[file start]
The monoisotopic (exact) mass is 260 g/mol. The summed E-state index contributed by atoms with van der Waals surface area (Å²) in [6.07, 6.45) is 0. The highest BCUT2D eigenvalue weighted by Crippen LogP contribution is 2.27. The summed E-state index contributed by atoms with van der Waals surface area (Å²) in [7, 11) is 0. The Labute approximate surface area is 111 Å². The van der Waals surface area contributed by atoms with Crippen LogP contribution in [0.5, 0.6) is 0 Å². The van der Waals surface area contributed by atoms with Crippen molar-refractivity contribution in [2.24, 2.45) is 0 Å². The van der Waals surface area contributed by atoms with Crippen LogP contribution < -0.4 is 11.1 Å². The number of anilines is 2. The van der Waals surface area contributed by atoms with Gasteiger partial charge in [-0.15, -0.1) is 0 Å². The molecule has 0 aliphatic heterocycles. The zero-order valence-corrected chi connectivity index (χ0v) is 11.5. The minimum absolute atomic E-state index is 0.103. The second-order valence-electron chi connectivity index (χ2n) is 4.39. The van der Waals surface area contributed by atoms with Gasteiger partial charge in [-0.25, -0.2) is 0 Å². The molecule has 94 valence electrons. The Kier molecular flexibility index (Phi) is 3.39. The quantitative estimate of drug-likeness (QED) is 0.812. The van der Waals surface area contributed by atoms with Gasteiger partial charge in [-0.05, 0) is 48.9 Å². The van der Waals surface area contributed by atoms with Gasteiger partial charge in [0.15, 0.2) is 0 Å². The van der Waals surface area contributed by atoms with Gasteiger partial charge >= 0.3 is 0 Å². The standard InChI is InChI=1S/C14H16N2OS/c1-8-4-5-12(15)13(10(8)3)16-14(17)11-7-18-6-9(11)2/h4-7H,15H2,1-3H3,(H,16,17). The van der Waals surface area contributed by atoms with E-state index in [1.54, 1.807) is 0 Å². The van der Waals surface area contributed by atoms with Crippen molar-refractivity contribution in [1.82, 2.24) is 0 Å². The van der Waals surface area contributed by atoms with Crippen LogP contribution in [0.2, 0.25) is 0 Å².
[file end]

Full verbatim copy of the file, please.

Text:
The monoisotopic (exact) mass is 260 g/mol. The summed E-state index contributed by atoms with van der Waals surface area (Å²) in [6.07, 6.45) is 0. The highest BCUT2D eigenvalue weighted by Crippen LogP contribution is 2.27. The summed E-state index contributed by atoms with van der Waals surface area (Å²) in [7, 11) is 0. The Labute approximate surface area is 111 Å². The van der Waals surface area contributed by atoms with Crippen LogP contribution in [0.5, 0.6) is 0 Å². The van der Waals surface area contributed by atoms with Crippen molar-refractivity contribution in [2.24, 2.45) is 0 Å². The van der Waals surface area contributed by atoms with Crippen LogP contribution < -0.4 is 11.1 Å². The number of anilines is 2. The van der Waals surface area contributed by atoms with Gasteiger partial charge in [-0.15, -0.1) is 0 Å². The molecule has 0 aliphatic heterocycles. The zero-order valence-corrected chi connectivity index (χ0v) is 11.5. The minimum absolute atomic E-state index is 0.103. The second-order valence-electron chi connectivity index (χ2n) is 4.39. The van der Waals surface area contributed by atoms with Gasteiger partial charge in [-0.25, -0.2) is 0 Å². The molecule has 94 valence electrons. The Kier molecular flexibility index (Phi) is 3.39. The quantitative estimate of drug-likeness (QED) is 0.812. The van der Waals surface area contributed by atoms with Gasteiger partial charge in [-0.05, 0) is 48.9 Å². The van der Waals surface area contributed by atoms with Gasteiger partial charge in [0.15, 0.2) is 0 Å². The van der Waals surface area contributed by atoms with Gasteiger partial charge >= 0.3 is 0 Å². The standard InChI is InChI=1S/C14H16N2OS/c1-8-4-5-12(15)13(10(8)3)16-14(17)11-7-18-6-9(11)2/h4-7H,15H2,1-3H3,(H,16,17). The van der Waals surface area contributed by atoms with E-state index in [1.54, 1.807) is 0 Å². The van der Waals surface area contributed by atoms with Crippen molar-refractivity contribution in [1.82, 2.24) is 0 Å². The van der Waals surface area contributed by atoms with Crippen LogP contribution in [0.2, 0.25) is 0 Å².